The iconic Ellora Caves will soon become the first heritage site in India to install hydraulic lifts

Ajanta Ellora Caves: One of the historical monuments of India, Ajanta Ellora Caves are recognized by UNESCO World Heritage Site. This magnificent monument is a symbol of religious tolerance from ancient times as it has caves and temples of Jain, Buddhist and Hindu cultures. It is one of the most visited historical sites in India and it is located near the city of Aurangabad in Maharashtra. In order to make it easier for tourists to explore the history engraved in this rock structure, hydraulic lifts will soon be installed here.Also read – From Agrasen Ki Baoli to Rani Ki Vav, these 5 beautiful step wells in India should be on your bucket list

This heritage destination will be the first site in India to have hydraulic lifts. According to Archaeological Survey of India (ASI), this initiative envisions making Ellora Caves an enhanced tourist spot in India. The ASI is already working on several projects to make this heritage circuit a better tourist experience. Although few projects are already underway, some have not yet obtained sanctions from the authorities.

Ellora Caves: A Brief

The Ellora Caves are one of the largest rock-cut structures in the world, making it one of the best heritage sites in India. There is no doubt that the Ellora Caves are a major tourist attraction. There are around 34 caves and cave number 16 also called the Kailash Temple is the largest of them all. It is a two story structure that has a staircase leading to the top. Nevertheless, ASI aims to establish small ski lifts on both sides.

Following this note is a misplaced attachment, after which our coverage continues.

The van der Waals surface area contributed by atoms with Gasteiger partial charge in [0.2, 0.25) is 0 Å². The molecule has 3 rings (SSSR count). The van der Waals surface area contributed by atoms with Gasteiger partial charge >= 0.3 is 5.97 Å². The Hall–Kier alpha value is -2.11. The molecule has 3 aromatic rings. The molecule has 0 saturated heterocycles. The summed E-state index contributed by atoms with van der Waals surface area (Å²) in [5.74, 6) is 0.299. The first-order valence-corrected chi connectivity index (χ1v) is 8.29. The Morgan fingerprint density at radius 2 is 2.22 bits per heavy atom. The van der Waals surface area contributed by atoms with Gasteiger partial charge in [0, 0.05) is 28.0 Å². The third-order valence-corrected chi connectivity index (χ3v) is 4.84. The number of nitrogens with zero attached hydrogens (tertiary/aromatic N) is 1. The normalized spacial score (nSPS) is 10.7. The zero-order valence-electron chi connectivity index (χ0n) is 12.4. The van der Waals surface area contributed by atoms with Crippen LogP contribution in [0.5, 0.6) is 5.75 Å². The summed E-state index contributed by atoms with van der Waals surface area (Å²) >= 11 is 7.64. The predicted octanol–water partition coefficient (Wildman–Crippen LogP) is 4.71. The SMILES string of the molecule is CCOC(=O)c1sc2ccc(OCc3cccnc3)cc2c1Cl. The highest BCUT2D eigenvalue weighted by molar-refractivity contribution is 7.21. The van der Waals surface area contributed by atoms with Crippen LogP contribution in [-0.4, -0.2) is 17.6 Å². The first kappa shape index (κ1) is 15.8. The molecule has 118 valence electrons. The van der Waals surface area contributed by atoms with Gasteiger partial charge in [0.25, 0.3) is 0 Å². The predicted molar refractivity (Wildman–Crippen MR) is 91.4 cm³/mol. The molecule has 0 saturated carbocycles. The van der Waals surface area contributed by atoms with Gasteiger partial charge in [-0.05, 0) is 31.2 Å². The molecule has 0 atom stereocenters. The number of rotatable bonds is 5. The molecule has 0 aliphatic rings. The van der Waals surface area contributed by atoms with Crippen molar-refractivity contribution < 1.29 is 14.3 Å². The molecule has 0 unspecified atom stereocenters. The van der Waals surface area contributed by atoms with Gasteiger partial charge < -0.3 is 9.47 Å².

Located 30 km from Aurangabad, this site dates from around 600 to 1000 AD. As recorded by the UNESCO Heritage Site, the priceless ensemble of 34 caves at Ellora in the Charanandri Hills of Western India’s Maharashtra exhibits a spirit of coexistence and religious tolerance through the outstanding architectural activities conducted by followers of three major religions: Buddhism, Brahmanism and Jainism.

Elaborating on its construction, he recorded that rock-cutting activity took place in three phases from the 6th century to the 12th century. The first caves (caves 1 to 12), dug between the 5th and 8th centuries, reflect the Mahayana philosophy of Buddhism then prevalent in this region. The group of Brahman caves (caves 13 to 29), including the famous Kailash temple (cave 16), were excavated between the 7th and 10th centuries. The last phase, between the 9th and 12th centuries, saw the excavation of a group of caves (caves 30 to 34) reflecting Jaina philosophy.

Get ready to plan your next visit to the marvelous Ellora Caves!

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